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Sobre l'autor

Gerald J. Prokopowicz is Lincoln Scholar and Director of Public Programs at the Lincoln Museum in Fort Wayne, Indiana.

Inclou el nom: Gerald L. Prokopowicz

Obres de Gerald J. Prokopowicz


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Llocs de residència
Greenville, North Carolina, USA



pg. 90 "You cannot strengthen the weak by weakening the strong. You cannot help the wage earner by pulling down the wage-payer. You cannot help the poor by destroying the rich. You cannot help men permanently by doing for them what they could and should do for themselves." Ronald Reagan 1992 erroneously attributed to Lincoln.
pg. 172 Lincoln didn't believe the Constitution gave the federal gov. the authority to interfere with "domestic" arrangements within the states, including slavery."... "were it already existed." pg. 173
students are taught the Civil War was all about abolishing slavery, this book explains it wasn't, but the author also contradicts himself two pages later. pg. 175...:it put the Union on the side of freedom, and gave the war a new moral dimension. (emancipation procl.)
pg. 177 Q: "why didn't Lincoln pay slave holders for their slaves? That would've been easier than fighting a war."
A: Lincoln understood enough about Sothern concepts of honor and race to know how an offer like that would go over.
The truth is the war didn't begin over slavery and Lincoln had intentions of starting a black colony, but the men he discussed this with didn't have any interest. pgs. 178-179
pg. 180 Lincoln's valet was dark skinned and the light-skinned WH servants objected to his darkness. (there isn't information in this book as to the wage given to his valet). There is a female slave the Lincoln's borrowed, but again, no mention as to who received payment, the slave or the owners.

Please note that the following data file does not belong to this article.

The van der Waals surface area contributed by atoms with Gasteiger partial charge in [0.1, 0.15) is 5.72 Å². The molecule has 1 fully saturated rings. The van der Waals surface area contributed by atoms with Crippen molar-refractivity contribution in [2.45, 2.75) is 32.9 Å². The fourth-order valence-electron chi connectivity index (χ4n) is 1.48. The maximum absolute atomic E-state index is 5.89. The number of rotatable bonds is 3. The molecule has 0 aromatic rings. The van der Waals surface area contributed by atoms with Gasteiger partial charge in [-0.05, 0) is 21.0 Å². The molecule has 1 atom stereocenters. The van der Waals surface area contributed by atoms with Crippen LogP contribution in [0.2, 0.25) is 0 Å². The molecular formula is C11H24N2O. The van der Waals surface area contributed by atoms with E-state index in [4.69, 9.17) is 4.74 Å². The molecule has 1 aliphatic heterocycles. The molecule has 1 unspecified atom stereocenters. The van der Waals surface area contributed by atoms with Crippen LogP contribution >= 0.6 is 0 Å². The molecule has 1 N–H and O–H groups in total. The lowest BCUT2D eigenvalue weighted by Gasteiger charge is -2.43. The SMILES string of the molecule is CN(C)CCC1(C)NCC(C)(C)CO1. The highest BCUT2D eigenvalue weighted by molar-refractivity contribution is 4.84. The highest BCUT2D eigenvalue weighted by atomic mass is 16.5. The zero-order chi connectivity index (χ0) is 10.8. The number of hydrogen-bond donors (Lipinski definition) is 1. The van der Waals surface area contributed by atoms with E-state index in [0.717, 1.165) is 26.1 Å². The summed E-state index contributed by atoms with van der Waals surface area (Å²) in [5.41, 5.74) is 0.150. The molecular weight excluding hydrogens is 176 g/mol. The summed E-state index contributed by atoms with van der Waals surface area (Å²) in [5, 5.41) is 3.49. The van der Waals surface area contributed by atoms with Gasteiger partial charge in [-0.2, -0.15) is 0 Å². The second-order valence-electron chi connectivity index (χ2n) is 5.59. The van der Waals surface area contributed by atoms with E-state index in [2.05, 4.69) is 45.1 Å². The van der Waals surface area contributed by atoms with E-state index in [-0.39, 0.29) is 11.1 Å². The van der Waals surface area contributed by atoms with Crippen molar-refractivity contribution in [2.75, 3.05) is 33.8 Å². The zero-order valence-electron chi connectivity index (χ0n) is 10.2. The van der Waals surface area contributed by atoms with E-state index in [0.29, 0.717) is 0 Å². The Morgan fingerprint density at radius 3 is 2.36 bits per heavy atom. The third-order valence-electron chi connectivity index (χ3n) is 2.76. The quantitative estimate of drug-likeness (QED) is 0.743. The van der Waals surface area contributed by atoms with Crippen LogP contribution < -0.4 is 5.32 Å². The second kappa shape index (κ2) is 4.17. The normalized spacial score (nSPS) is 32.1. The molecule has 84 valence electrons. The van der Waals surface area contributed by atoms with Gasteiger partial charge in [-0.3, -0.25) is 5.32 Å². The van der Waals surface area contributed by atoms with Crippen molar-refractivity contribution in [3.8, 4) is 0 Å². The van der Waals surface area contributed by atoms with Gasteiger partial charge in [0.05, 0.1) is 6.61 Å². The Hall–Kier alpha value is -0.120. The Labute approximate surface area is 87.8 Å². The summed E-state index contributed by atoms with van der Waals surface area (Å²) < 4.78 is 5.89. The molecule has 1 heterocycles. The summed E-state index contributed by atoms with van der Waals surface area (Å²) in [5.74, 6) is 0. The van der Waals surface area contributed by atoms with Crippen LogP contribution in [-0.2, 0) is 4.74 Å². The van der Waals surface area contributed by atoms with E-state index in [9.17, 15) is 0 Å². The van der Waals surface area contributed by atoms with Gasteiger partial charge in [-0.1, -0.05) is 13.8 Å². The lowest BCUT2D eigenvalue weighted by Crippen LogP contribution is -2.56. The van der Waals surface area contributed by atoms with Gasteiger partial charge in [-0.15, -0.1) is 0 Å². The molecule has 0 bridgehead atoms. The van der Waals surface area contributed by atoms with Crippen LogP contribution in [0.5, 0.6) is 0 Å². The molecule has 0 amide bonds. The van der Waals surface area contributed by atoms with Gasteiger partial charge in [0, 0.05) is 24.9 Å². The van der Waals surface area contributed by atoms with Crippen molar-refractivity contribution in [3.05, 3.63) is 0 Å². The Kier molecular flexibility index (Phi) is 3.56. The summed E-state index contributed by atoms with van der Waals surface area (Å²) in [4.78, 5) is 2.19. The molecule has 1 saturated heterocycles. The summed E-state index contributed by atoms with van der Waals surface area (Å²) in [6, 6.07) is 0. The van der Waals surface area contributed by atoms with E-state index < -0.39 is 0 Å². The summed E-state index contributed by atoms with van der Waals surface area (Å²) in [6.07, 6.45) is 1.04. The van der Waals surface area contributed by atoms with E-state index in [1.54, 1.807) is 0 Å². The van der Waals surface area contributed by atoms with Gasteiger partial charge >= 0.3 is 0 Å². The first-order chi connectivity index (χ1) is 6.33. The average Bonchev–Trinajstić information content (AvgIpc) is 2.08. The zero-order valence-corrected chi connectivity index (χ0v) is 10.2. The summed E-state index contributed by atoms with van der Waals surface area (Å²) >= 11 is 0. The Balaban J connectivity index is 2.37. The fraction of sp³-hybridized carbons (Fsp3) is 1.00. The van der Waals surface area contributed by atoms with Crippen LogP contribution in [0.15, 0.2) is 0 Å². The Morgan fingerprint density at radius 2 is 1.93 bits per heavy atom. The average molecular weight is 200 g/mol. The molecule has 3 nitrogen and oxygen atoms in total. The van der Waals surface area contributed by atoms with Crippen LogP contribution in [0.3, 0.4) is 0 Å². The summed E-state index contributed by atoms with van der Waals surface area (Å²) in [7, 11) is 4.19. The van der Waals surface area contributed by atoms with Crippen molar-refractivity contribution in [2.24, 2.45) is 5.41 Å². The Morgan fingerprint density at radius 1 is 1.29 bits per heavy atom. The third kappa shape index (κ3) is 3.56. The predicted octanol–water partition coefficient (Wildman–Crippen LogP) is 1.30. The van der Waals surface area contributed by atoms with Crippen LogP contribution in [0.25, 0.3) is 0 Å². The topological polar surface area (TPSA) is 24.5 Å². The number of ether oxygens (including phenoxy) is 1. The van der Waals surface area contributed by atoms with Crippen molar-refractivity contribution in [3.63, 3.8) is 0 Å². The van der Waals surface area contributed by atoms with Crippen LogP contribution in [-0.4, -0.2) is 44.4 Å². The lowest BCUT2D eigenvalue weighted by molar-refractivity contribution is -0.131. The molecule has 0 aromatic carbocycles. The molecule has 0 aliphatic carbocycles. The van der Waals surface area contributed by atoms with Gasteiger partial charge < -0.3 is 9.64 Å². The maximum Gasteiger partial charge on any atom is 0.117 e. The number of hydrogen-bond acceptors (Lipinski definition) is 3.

pg. 184 Restoration of white supremacy wasn't just in the South, the North had restricted neighborhoods.
pg. 226 In the era of reconciliation, the white majority in the North and South were ready to put the war and its causes (especially slavery) behind them: An unspoken agreement arose: The South would forget that it had seceded to preserve slavery, and the North would forget about enforcing the 14th & 15th amendments., which were supposed to guarantee civil rights and the vote to the former slaves.
pg. 238 there's a great joke about a current president and what Lincoln would recommend.
After each chapter are further reading suggestions for each topic; his early years, politician, emancipator, etc.
the author even suggests books he doesn't necessarily agree with, but feels they are good for comparison.
It's definitely worth the read if for nothing else the list of suggested reading.
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VhartPowers | Hi ha 3 ressenyes més | Dec 27, 2018 |
Nothing new in this book that hasn't been covered elsewhere. The author used his sources from regimental histories and letters of the times. The book covers a general overview and doesn't address some of the more interesting details such as Don Carlos Buell's court of inquiry after being releaved of duty, that revealed his shortcomings as given by his lieutentants.